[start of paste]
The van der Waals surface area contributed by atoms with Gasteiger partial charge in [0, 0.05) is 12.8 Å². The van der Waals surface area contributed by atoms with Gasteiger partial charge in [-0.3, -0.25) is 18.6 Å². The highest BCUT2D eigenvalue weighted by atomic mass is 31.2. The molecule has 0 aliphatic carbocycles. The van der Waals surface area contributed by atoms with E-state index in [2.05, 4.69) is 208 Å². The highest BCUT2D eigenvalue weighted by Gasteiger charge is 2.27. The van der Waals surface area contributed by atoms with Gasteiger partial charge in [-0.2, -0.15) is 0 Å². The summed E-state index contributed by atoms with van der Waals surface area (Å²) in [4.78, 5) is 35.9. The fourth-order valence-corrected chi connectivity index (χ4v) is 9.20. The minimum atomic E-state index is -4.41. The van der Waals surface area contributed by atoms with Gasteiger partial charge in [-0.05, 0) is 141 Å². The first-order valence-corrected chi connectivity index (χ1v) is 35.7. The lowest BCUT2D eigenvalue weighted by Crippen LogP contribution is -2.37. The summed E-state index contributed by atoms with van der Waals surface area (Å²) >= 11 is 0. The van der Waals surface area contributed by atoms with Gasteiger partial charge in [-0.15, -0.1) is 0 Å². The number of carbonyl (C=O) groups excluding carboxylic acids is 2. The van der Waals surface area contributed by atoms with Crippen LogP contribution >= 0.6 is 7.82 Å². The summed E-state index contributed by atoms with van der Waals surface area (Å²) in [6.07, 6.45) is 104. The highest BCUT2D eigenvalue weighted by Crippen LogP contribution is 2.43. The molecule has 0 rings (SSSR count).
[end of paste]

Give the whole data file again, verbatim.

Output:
The van der Waals surface area contributed by atoms with Gasteiger partial charge in [0, 0.05) is 12.8 Å². The van der Waals surface area contributed by atoms with Gasteiger partial charge in [-0.3, -0.25) is 18.6 Å². The highest BCUT2D eigenvalue weighted by atomic mass is 31.2. The molecule has 0 aliphatic carbocycles. The van der Waals surface area contributed by atoms with E-state index in [2.05, 4.69) is 208 Å². The highest BCUT2D eigenvalue weighted by Gasteiger charge is 2.27. The van der Waals surface area contributed by atoms with Gasteiger partial charge in [-0.2, -0.15) is 0 Å². The summed E-state index contributed by atoms with van der Waals surface area (Å²) in [4.78, 5) is 35.9. The fourth-order valence-corrected chi connectivity index (χ4v) is 9.20. The minimum atomic E-state index is -4.41. The van der Waals surface area contributed by atoms with Gasteiger partial charge in [-0.05, 0) is 141 Å². The first-order valence-corrected chi connectivity index (χ1v) is 35.7. The lowest BCUT2D eigenvalue weighted by Crippen LogP contribution is -2.37. The summed E-state index contributed by atoms with van der Waals surface area (Å²) >= 11 is 0. The van der Waals surface area contributed by atoms with Gasteiger partial charge in [-0.15, -0.1) is 0 Å². The number of carbonyl (C=O) groups excluding carboxylic acids is 2. The van der Waals surface area contributed by atoms with Crippen LogP contribution >= 0.6 is 7.82 Å². The summed E-state index contributed by atoms with van der Waals surface area (Å²) in [6.07, 6.45) is 104. The highest BCUT2D eigenvalue weighted by Crippen LogP contribution is 2.43. The molecule has 0 rings (SSSR count).